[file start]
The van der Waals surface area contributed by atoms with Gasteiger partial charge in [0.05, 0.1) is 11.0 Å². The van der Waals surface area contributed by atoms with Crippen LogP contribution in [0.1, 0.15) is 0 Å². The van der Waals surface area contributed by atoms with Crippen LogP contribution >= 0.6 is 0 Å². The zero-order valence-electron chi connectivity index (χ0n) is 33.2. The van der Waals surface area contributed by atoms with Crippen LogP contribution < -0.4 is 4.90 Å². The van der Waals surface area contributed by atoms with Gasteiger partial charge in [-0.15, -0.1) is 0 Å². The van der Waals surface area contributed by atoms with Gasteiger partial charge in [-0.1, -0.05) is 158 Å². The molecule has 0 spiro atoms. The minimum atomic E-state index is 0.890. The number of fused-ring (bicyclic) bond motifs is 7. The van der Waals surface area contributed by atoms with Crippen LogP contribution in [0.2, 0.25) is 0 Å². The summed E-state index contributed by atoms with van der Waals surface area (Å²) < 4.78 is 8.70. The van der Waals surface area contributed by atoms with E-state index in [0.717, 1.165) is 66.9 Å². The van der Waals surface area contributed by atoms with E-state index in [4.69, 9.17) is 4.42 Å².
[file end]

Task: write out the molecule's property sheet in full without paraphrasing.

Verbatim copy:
The van der Waals surface area contributed by atoms with Gasteiger partial charge in [0.05, 0.1) is 11.0 Å². The van der Waals surface area contributed by atoms with Crippen LogP contribution in [0.1, 0.15) is 0 Å². The van der Waals surface area contributed by atoms with Crippen LogP contribution >= 0.6 is 0 Å². The zero-order valence-electron chi connectivity index (χ0n) is 33.2. The van der Waals surface area contributed by atoms with Crippen LogP contribution < -0.4 is 4.90 Å². The van der Waals surface area contributed by atoms with Gasteiger partial charge in [-0.15, -0.1) is 0 Å². The van der Waals surface area contributed by atoms with Gasteiger partial charge in [-0.1, -0.05) is 158 Å². The molecule has 0 spiro atoms. The minimum atomic E-state index is 0.890. The number of fused-ring (bicyclic) bond motifs is 7. The van der Waals surface area contributed by atoms with Crippen LogP contribution in [0.2, 0.25) is 0 Å². The summed E-state index contributed by atoms with van der Waals surface area (Å²) < 4.78 is 8.70. The van der Waals surface area contributed by atoms with E-state index in [0.717, 1.165) is 66.9 Å². The van der Waals surface area contributed by atoms with E-state index in [4.69, 9.17) is 4.42 Å².